Many annuities are exempt (protected) from the reach of creditors under either federal bankruptcy law or state law, but some are not. The ability to use the exemption can turn on the particular characteristics of the annuity, making this area of law complicated. If you have an annuity and you're thinking about filing a bankruptcy case, it's important that you seek out professional advice because a mistake can be costly.
An annuity is usually an investment account that pays the owner (also called the beneficiary or annuitant) on a regular basis, typically monthly or yearly. Annuities are designed to provide a steady income for the beneficiary, are often set up with a lump sum deposit, and are especially attractive for managing:
A beneficiary can receive payments immediately, or the annuity can be set up to pay when an event occurs, such as reaching age 65. It can run for a set duration, for instance, 20 years, or it can provide payments for the life of the annuitant.
One element common to most annuities is that once created, the annuitant cannot change its terms. The terms are often relevant to the bankruptcy court when a trustee challenges the validity of an annuity's exemption (more below).
When you file a bankruptcy case, you can protect particular types of assets with property exemptions. Every state has a list of exemptions for its residents. The federal bankruptcy code has a list of federal exemptions, as well.
In most states, the bankruptcy debtor (filer) can only use the state's exemptions, but some states allow the debtor to choose whether to apply the state or the federal exemption scheme (but mixing between the two sets isn't allowed). If you opt to use your state's exemptions, you can also use the federal nonbankruptcy exemptions.
State exemptions. State annuity exemptions vary widely. An annuity that qualifies in one state can fail to be eligible in another based on just one term, such as whether the annuity has a triggering event or whether the periodic payments exceed a given amount. A few states provide exemptions for virtually all annuities. On the other end of the spectrum, a few states don't provide any protection.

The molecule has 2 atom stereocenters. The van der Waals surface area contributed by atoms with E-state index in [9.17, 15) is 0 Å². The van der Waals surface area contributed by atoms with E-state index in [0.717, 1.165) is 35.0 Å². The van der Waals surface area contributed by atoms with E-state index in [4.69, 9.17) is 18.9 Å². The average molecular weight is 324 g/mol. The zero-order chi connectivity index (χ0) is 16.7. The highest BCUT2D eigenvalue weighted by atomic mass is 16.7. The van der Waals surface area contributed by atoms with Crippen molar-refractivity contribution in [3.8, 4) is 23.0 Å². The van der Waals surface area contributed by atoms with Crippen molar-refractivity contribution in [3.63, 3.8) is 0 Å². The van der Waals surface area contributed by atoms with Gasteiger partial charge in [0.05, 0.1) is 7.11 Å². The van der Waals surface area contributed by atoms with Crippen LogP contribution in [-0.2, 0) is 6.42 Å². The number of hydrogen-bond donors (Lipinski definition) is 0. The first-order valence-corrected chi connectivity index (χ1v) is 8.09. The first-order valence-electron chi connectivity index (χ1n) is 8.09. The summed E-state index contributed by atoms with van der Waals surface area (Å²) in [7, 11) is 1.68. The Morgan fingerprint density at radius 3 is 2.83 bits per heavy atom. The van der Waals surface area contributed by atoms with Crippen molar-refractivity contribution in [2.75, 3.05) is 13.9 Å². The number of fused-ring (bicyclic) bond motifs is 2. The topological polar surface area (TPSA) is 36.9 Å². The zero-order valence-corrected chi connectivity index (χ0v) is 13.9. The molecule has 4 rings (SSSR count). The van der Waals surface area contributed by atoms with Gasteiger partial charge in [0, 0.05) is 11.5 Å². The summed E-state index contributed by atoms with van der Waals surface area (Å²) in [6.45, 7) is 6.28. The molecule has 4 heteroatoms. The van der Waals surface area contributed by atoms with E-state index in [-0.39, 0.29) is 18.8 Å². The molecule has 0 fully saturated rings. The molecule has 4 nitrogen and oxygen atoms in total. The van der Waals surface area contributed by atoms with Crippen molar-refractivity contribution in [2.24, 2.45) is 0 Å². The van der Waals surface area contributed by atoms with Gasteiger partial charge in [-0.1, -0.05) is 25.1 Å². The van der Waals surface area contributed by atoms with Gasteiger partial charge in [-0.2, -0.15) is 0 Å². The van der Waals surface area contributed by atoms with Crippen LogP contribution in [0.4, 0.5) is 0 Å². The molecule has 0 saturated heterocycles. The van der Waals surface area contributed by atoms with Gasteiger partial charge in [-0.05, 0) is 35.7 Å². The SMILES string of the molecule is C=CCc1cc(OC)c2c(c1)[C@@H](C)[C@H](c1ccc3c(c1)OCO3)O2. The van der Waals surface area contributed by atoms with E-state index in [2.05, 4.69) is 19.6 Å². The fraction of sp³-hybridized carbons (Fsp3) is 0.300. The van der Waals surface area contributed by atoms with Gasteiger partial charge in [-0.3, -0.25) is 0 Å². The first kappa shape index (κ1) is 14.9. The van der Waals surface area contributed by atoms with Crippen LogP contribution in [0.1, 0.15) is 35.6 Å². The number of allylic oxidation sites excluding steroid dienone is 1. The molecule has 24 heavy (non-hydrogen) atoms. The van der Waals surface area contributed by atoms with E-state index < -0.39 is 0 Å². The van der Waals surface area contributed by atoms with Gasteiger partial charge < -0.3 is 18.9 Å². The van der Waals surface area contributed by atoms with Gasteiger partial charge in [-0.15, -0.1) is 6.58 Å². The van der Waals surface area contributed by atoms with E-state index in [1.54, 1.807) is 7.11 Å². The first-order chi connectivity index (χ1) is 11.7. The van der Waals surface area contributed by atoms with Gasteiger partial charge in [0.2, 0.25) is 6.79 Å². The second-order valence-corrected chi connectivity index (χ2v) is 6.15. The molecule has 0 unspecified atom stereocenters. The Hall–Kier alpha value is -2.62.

Federal retirement exemption. Regardless of whether you choose state or federal exemptions, you can exempt your annuity if it meets the Internal Revenue Code qualified retirement account requirements. You can also use a federal exemption for an annuity funded by an IRA or certain other non-qualified retirement plans, but your exemption will be capped at $1,283,025 (as of September 2017). This amount adjusts every three years with the next adjustment scheduled for 2019.
Other federal exemptions. In addition to the exemption for retirement accounts, the bankruptcy code includes an exemption for an annuity that pays "on account of illness, disability, death, age, or length of service." (Bankruptcy Code § 522(d)(10)(E).) Also, several exemptions apply to specific awards for bodily injury, wrongful death, or lost future earnings (states often have similar exemptions, too). You might be able to use one of these exemptions to protect an annuity funded by such an award; however, these exemptions cannot exceed an amount reasonably necessary to support you and your dependents.
The federal bankruptcy code also has a wildcard exemption that can be used for anything up to a value of $1,250, or $13,100.00 if you don't use the homestead exemption (figures valid as of September 2017). Many states have wildcard exemptions, as well, but most are less than the federal exemption.
The timing of the creation of the annuity can affect the exemption validity. Some states will only protect annuities purchased more than six months before the bankruptcy case filing. Even without this restriction, the Chapter 7 trustee appointed to administer your case will pay particular attention to the timing of your annuity. Converting a nonexempt asset (like cash in a deposit account) to an exempt asset (like an annuity) is not strictly prohibited by the bankruptcy code. However, when it happens shortly before filing, the court can disallow the exemption if it concludes that the debtor purchased the annuity solely to protect the funds from the reach of the bankruptcy court.
Annuities are valuable assets, and, as with any other valuable property, it's prudent to talk to local bankruptcy counsel before proceeding with a bankruptcy case.